Fig. 3.4: London – Stansted – Cambridge Corridor

LSCC diagram

Fig. 3.5: Vision for the LSCC Core Area

The Core Area will build on its key strengths including its skilled workforce in sectors such as health, life sciences and pharmaceuticals, advanced engineering and aerospace, its high quality environment and educational opportunities. Together with Stansted Airport, the local authorities will deliver sustainable growth which supports the economic ambitions of the LSCC and the UK through:

  • complementing and supporting the economic performance of the Corridor whilst maintaining and enhancing the special character of the area, including the locally distinctive historic character of its market towns and rural settlements;
  • the delivery of housing, supported by good access to social, leisure, community and health facilities, education and jobs, which meets the needs of local people and support sustainable economic growth, whilst ensuring it remains an attractive place for people to live and locate to;
  • capitalising on existing economic sectors and promoting growth of expanding industries including in the food production, life sciences, pharmaceuticals and technology sectors; tourism including hotels, Stansted's expansion, recreation/green assets including the Lee Valley, Stort Valley, Epping Forest and Hatfield Forest National Nature Reserve;
  • working with partners to protect and enhance the high quality environment, its unique landscapes and places of special wildlife value. This would be achieved by place-shaping initiatives which would include measures to conserve areas of high biodiversity; the provision of new, alternative green spaces for people and wildlife; and the increase of green infrastructure connections between these areas, to provide greater opportunities for more sustainable access to nature for everyone living in the corridor;
  • working with partners to secure investment in major infrastructure including increasing rail capacity on the West Anglia Mainline and maximising the opportunities that Crossrail 2 can deliver, together with road improvements including a new junction on the M11 at 7a and improvements to junctions 7 and 8, and to the A414 A120, A10 and M25; and delivery of superfast broadband;
  • supporting the delivery of new jobs in the Harlow Enterprise Zone, and the north side of Stansted Airport, Broxbourne Park Plaza, Brookfield and Bishop's Stortford - all identified as Strategic Opportunity Sites within the corridor; and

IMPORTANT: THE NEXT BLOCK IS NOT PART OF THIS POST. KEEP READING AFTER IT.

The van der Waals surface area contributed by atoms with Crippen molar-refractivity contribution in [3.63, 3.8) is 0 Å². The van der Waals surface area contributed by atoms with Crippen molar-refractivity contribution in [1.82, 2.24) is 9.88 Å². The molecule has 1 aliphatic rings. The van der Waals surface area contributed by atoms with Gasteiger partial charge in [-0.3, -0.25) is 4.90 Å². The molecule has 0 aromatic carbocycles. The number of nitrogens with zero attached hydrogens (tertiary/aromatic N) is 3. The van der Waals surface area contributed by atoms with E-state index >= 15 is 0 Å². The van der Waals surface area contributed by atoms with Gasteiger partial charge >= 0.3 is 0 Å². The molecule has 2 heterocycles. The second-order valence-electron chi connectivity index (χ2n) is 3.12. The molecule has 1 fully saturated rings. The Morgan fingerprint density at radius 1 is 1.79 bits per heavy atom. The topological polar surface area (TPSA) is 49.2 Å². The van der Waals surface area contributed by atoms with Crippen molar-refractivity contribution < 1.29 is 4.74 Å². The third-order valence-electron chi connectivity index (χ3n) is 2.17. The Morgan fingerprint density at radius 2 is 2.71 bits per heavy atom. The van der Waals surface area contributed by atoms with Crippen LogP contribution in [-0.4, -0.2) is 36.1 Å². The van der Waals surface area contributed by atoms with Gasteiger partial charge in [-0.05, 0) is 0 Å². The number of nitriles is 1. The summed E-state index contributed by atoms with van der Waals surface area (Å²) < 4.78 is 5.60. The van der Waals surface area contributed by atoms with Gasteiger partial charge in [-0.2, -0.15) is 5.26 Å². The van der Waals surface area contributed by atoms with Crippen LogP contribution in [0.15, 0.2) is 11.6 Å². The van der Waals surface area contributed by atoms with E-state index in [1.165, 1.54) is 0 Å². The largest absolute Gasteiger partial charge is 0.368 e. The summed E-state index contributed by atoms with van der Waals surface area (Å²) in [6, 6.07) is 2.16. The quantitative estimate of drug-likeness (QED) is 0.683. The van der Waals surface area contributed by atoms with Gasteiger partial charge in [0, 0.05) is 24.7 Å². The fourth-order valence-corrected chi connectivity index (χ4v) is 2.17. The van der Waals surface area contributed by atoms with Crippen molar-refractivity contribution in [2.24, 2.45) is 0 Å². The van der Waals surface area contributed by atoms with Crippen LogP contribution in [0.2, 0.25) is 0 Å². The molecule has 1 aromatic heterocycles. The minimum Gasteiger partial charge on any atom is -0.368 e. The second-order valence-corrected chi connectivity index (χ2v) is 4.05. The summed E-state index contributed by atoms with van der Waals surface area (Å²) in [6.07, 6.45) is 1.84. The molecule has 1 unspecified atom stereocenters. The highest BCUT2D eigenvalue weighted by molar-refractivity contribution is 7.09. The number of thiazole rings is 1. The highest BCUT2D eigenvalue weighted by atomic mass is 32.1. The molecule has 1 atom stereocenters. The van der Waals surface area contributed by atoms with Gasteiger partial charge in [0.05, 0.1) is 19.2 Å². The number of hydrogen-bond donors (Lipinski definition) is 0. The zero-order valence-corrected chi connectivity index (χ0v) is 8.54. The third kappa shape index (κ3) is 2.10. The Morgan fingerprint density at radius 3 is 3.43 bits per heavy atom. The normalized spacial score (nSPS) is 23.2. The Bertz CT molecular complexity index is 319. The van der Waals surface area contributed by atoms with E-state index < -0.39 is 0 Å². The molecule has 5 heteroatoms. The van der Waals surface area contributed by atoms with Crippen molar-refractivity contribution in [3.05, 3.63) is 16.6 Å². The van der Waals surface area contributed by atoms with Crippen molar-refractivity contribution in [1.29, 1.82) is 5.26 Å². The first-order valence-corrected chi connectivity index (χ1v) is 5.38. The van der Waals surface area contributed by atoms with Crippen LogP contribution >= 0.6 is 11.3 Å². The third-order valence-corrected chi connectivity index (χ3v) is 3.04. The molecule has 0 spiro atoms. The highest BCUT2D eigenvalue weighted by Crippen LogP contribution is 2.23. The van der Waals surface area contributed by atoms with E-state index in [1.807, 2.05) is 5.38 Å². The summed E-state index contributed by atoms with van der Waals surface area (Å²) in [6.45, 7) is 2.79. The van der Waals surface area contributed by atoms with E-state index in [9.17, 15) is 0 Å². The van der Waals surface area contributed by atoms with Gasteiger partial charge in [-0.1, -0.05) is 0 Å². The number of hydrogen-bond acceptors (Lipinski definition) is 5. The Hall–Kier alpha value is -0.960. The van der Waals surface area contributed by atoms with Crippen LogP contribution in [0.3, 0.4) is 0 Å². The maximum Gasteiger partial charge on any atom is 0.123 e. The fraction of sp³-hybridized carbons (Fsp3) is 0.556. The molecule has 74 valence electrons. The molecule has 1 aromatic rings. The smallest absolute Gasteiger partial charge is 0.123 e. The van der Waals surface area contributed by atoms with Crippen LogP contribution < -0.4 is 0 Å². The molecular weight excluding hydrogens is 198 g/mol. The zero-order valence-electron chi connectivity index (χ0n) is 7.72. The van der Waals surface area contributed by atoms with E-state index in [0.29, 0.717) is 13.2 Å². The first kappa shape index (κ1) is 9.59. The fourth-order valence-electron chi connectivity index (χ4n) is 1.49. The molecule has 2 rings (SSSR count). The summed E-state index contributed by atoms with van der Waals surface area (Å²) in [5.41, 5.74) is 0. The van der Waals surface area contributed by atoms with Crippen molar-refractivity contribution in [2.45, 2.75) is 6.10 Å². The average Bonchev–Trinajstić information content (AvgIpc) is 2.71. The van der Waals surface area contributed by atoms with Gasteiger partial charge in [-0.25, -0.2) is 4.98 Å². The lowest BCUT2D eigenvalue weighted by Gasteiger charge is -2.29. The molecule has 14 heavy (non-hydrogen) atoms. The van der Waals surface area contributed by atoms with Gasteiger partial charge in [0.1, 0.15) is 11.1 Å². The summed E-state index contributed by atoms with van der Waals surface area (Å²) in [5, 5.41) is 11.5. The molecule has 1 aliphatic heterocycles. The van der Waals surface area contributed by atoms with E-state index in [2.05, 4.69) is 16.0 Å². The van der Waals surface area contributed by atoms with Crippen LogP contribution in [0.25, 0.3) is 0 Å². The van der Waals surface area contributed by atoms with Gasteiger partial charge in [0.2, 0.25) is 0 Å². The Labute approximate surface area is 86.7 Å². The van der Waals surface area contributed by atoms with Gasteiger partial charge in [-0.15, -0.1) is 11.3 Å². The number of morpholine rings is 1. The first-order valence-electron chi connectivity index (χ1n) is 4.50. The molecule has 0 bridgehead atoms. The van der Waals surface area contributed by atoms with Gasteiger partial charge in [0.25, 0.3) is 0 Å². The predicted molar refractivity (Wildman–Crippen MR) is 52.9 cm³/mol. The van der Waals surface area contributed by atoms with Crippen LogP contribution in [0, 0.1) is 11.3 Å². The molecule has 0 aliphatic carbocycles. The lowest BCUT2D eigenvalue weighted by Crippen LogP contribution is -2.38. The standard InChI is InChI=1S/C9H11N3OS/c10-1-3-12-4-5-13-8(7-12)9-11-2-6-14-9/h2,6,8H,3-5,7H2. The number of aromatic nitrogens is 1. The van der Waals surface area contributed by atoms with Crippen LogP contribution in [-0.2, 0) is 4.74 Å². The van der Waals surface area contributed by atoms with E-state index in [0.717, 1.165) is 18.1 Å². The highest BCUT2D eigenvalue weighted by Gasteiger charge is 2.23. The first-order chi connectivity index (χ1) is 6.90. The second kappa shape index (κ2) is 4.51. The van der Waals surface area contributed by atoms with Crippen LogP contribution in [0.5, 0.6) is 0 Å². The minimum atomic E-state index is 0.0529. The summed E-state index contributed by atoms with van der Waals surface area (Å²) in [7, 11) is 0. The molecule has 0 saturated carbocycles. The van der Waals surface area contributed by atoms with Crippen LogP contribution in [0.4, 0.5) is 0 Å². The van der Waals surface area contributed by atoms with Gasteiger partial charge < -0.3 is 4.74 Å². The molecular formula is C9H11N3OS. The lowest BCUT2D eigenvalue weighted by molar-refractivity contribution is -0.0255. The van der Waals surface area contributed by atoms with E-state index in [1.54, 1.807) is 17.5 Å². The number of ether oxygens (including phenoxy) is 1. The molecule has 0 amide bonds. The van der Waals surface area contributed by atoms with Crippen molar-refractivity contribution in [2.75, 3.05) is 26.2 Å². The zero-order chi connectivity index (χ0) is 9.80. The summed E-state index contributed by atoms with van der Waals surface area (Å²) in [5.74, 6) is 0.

• the regeneration of existing urban areas including at Harlow, Waltham Abbey, Loughton and Waltham Cross.

The Core Area supports the development and sustainable growth of Greater Harlow and key growth locations at Broxbourne, Brookfield and Bishop's Stortford together with Stansted Airport growing to its full permitted capacity and as a business growth hub. These centres, with proportionate growth throughout the wider area, and the right investment, would create an economic powerhouse.

Putting in place these critical building blocks will provide the foundations for looking further ahead to 2050. Certainty through further investment and delivery of key infrastructure, including in the West Anglia mainline, Crossrail 2, the M11 junctions, M25 junctions, A414, A120 and A10 is a vital component of this.


(4) 4. SPATIAL DEVELOPMENT STRATEGY

4.1 The Spatial Development Strategy sets out in broad terms how the Vision for Harlow and the Themes and Strategic Objectives of the Local Plan will be achieved and delivered. The Strategy has three key aims:

  • to protect and enhance the important parts of Harlow which offer residents a good quality of life; and
  • to proactively change areas within Harlow through new development to improve living standards for existing and future residents; and
  • to bring forward substantial growth to sustain Harlow as a sub-regional centre.

4.2 The Strategy identifies:

  • the strategic development sites and wider growth aspirations for the Harlow area;
  • the number of new homes to be built;
  • where new jobs will be created;
  • what new retail provision will be made;
  • how the district will grow and develop to become a more desirable, sustainable and prosperous place to live, visit, work and invest in; and
  • how the Local Plan incorporates the presumption in favour of sustainable development, in accordance with national policies.

4.3 The Strategy will be delivered through:

  • the Strategic policies in the Strategic Growth Strategy;
  • the Development Management policies; and
  • the Policies Map.

(3) Placeshaping

4.4 Placeshaping refers to the enhancement of the built and natural environment and, in order to support this theme, the Local Plan protects and strengthens Harlow's Green Wedges and other Green Infrastructure and ensures that new development will have clear connections to these assets.

4.5 New development will incorporate sufficient open space and Green Infrastructure, protect and integrate existing landscape assets, and enhance, retain and protect biodiverse habitats. The district's natural assets, including the River Stort and protected areas such as Sites of Special Scientific Interest and Local Wildlife Sites, will be protected and enhanced.

4.6 New development in Harlow must take into consideration the original concept of the New Town and the principles of Gibberd's master plan which include:

  • the provision of neighbourhoods positioned around Neighbourhood Centres;